In a 2-1 vote, a U.S. Court of Appeals upheld a law called the Florida Privacy of Firearm Owners Act, ruling that doctors asking patients about firearms violates patients' right to privacy.
“The act simply codifies that good medical care does not require inquiry or record-keeping regarding firearms when unnecessary to a patient’s care,” Judge Gerald Tjoflat wrote in the court's majority opinion.
Legislation Restricting Physician Counseling on
Firearm Safety; Blue = Introduced, Yellow = Adopted
(American Academy of Pediatrics)
The American Medical Association calls gun violence a horrific epidemic. In 2011, the group issued a call for doctors to counsel patients on gun safety.
With health law, emergency rooms still packed
The Inquirer via Philly.com
Experts thought if people bought health insurance through the Affordable Care Act, they would find a private doctor and stop using hospital emergency rooms for their primary care.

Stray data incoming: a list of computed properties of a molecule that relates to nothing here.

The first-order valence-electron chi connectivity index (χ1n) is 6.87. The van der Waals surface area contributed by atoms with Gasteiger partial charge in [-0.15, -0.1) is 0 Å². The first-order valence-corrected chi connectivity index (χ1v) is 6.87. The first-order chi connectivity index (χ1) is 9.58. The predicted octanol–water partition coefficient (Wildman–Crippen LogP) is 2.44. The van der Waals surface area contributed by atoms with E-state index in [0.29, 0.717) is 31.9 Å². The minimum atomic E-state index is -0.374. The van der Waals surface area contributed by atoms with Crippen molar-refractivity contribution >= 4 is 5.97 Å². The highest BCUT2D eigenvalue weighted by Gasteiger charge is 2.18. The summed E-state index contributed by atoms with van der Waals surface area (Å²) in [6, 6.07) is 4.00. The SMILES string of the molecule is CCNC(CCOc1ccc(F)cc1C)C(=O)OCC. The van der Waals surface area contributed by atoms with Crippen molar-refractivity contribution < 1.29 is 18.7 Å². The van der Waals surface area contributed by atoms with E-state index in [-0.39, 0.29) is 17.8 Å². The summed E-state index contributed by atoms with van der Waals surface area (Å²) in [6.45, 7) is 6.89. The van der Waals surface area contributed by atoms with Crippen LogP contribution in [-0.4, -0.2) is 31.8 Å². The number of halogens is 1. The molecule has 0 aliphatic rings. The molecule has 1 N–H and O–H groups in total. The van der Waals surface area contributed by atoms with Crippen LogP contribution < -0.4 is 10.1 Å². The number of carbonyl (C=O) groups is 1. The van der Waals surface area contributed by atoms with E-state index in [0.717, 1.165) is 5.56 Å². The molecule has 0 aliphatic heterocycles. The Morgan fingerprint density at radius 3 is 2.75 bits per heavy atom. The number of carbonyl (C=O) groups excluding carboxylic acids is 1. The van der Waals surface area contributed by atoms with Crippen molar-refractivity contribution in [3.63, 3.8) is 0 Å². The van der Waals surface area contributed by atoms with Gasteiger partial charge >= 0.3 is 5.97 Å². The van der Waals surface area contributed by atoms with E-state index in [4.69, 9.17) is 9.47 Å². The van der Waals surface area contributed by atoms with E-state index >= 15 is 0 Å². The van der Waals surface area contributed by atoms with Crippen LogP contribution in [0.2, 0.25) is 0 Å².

Well, more people have health insurance. But they are still crowding into emergency departments across the nation.
An online study by the American College of Emergency Room Physicians found that nearly half of its members have seen a rise in visits since Jan. 1 when ACA coverage began. A resounding 86 percent of the physicians said they expect that number to continue growing.
Some health insurers raise 2015 Florida exchange rates
The Associated Press via WTVT-TV
Eight insurance companies are raising the price of health plans and three are lowering them in Florida through the Affordable Care Act exchange, state insurance officials said Monday.
But whether you'll pay more or less depends on a complex formula including where you live and how many companies are competing in that market.